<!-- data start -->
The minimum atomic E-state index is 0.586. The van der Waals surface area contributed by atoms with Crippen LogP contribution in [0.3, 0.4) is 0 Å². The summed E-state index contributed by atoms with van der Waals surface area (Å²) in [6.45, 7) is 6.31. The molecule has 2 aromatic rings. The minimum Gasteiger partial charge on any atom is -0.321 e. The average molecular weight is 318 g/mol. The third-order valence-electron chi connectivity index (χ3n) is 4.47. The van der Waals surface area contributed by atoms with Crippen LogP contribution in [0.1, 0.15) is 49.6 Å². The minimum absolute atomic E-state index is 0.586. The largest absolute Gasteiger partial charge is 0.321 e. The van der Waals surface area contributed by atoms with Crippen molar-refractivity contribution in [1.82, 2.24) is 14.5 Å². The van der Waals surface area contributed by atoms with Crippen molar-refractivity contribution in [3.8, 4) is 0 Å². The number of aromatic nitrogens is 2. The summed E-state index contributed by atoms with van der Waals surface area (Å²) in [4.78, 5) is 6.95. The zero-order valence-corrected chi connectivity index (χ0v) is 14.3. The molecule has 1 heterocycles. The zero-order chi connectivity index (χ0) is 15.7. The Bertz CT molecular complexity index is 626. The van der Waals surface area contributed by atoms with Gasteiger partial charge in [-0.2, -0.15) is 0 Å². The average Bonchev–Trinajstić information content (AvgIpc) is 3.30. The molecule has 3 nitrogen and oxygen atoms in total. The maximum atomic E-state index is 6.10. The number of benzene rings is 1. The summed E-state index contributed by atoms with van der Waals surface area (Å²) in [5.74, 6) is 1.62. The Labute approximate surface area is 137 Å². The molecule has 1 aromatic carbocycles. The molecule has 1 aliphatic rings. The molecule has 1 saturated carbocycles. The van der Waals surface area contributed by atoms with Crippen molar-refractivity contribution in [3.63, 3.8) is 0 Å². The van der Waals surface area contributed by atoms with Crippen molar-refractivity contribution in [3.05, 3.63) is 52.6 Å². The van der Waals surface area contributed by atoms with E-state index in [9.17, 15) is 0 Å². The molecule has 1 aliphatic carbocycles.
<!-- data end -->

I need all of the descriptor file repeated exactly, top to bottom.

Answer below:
The minimum atomic E-state index is 0.586. The van der Waals surface area contributed by atoms with Crippen LogP contribution in [0.3, 0.4) is 0 Å². The summed E-state index contributed by atoms with van der Waals surface area (Å²) in [6.45, 7) is 6.31. The molecule has 2 aromatic rings. The minimum Gasteiger partial charge on any atom is -0.321 e. The average molecular weight is 318 g/mol. The third-order valence-electron chi connectivity index (χ3n) is 4.47. The van der Waals surface area contributed by atoms with Crippen LogP contribution in [0.1, 0.15) is 49.6 Å². The minimum absolute atomic E-state index is 0.586. The largest absolute Gasteiger partial charge is 0.321 e. The van der Waals surface area contributed by atoms with Crippen molar-refractivity contribution in [1.82, 2.24) is 14.5 Å². The van der Waals surface area contributed by atoms with Crippen molar-refractivity contribution in [3.8, 4) is 0 Å². The number of aromatic nitrogens is 2. The summed E-state index contributed by atoms with van der Waals surface area (Å²) in [4.78, 5) is 6.95. The zero-order valence-corrected chi connectivity index (χ0v) is 14.3. The molecule has 1 heterocycles. The zero-order chi connectivity index (χ0) is 15.7. The Bertz CT molecular complexity index is 626. The van der Waals surface area contributed by atoms with Gasteiger partial charge in [-0.2, -0.15) is 0 Å². The average Bonchev–Trinajstić information content (AvgIpc) is 3.30. The molecule has 3 nitrogen and oxygen atoms in total. The maximum atomic E-state index is 6.10. The number of benzene rings is 1. The summed E-state index contributed by atoms with van der Waals surface area (Å²) in [5.74, 6) is 1.62. The Labute approximate surface area is 137 Å². The molecule has 1 aromatic carbocycles. The molecule has 1 aliphatic rings. The molecule has 1 saturated carbocycles. The van der Waals surface area contributed by atoms with Crippen molar-refractivity contribution in [3.63, 3.8) is 0 Å². The van der Waals surface area contributed by atoms with Crippen molar-refractivity contribution in [3.05, 3.63) is 52.6 Å². The van der Waals surface area contributed by atoms with E-state index in [9.17, 15) is 0 Å². The molecule has 1 aliphatic carbocycles.